Everything you wanted to know about VSD functional safety
07 October 2019
Modern variable speed drives (VSDs) are packed full of safety features. But the sheer number of similar sounding functions and acronyms mean that they can be overlooked, leading to missed opportunities to improve functional safety. ABB’s Martin Richardson, explains.
In any industrial process it is critically important that when something goes wrong the machinery is quickly and safely brought to a safe state, or in many cases, stopped. Once stopped it must not start again unexpectedly.
The traditional way of building a safe machine involves connecting safety limit switches, relays and other external safety monitoring devices together with the VSD. These were necessary in the days when VSDs contained only basic safety functions. However modern VSDs now include a wide range of integrated functional safety features, moving external electromechanical safety solutions which may have included contactors inside the drive. This not only simplifies the overall design process, but with fewer parts and less wiring to fit into the control panel, the complexity, cost of configuration and installation, as well as development time, is also significantly reduced.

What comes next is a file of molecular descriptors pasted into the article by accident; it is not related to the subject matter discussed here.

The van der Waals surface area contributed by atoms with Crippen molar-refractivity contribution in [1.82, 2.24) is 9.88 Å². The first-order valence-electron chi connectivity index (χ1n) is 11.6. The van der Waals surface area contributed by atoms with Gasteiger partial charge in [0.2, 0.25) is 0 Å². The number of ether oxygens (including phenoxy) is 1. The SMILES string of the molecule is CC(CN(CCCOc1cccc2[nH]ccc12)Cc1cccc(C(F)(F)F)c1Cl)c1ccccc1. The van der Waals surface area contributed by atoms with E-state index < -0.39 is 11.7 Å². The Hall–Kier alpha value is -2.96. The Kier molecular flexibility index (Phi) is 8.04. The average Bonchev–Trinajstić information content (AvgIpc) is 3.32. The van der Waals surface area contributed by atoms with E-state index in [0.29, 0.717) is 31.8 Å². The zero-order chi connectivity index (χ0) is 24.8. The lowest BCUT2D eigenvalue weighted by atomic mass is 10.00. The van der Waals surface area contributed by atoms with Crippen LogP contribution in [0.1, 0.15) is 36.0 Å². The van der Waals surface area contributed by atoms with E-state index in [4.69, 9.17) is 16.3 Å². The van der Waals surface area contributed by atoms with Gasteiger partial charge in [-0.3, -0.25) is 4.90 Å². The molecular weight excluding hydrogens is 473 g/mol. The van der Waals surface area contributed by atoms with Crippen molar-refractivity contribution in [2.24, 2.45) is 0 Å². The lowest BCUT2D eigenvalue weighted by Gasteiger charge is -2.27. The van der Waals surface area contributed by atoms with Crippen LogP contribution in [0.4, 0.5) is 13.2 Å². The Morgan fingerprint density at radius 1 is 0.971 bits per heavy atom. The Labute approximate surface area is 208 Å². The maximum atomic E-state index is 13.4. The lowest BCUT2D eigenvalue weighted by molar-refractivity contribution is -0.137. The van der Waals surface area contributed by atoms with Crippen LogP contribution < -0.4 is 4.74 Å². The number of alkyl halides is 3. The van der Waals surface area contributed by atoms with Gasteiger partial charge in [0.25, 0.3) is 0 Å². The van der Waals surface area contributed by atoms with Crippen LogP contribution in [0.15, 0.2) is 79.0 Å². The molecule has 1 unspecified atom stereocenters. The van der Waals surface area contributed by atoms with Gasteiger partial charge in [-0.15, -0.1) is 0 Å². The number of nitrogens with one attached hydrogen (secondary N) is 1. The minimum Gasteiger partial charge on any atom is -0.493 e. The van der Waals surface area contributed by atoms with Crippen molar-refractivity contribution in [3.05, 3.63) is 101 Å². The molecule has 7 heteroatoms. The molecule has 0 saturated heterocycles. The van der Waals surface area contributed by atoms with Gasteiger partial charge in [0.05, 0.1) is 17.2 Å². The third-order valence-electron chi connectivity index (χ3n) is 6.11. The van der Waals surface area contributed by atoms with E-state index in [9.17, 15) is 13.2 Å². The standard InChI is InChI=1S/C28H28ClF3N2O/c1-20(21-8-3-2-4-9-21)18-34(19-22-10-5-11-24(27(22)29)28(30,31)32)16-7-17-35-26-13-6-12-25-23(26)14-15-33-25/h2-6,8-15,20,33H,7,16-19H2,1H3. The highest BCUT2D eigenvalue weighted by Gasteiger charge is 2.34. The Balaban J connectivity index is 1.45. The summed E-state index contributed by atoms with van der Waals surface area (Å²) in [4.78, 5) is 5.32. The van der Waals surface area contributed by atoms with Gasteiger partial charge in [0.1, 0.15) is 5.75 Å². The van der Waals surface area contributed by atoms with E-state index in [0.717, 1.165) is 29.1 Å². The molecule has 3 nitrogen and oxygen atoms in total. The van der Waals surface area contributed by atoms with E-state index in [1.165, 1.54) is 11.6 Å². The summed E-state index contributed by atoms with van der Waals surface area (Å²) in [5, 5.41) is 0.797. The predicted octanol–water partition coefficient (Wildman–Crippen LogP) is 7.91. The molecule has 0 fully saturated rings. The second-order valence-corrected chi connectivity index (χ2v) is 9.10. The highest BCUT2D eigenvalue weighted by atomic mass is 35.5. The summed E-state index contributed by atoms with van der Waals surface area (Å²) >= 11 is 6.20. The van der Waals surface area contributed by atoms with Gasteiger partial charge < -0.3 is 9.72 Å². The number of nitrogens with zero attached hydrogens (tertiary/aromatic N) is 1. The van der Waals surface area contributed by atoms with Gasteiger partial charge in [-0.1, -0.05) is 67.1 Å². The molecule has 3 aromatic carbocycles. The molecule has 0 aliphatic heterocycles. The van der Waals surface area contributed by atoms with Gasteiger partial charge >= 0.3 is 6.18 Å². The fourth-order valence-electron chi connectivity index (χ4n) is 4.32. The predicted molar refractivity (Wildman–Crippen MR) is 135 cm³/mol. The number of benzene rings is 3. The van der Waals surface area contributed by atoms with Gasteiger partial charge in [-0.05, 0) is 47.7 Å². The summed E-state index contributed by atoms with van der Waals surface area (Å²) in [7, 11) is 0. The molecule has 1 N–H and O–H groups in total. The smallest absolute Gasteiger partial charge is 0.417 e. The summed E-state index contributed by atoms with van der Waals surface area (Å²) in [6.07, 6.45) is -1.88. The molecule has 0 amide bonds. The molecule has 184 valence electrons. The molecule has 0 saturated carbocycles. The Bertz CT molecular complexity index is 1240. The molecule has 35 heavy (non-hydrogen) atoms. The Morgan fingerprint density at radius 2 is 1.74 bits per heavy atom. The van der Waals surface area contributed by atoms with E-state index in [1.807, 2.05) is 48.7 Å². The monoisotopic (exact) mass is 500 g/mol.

While dispensing with external safety devices and consolidating their functions inside the drive may seem like a win-win, it can also beg the question: “what if the drive itself fails?” Firstly, drives very seldom fail when properly installed and maintained, but even in a situation where multiple components within the drive have failed completely, functions such as safe torque off would still be activated. This is because of the way a VSD operates. Torque in the motor cannot be generated without the operation of the VSD, and so in the event of a serious fault, a no-torque state would effectively be the motor’s default state. This means that the safe torque off function is a failsafe last line of defence, unlike a mechanical safety contactor which can fail over time. Even in a worst-case scenario, the motor will stop and stay stopped.
Read the full article in the October issue of DPA.
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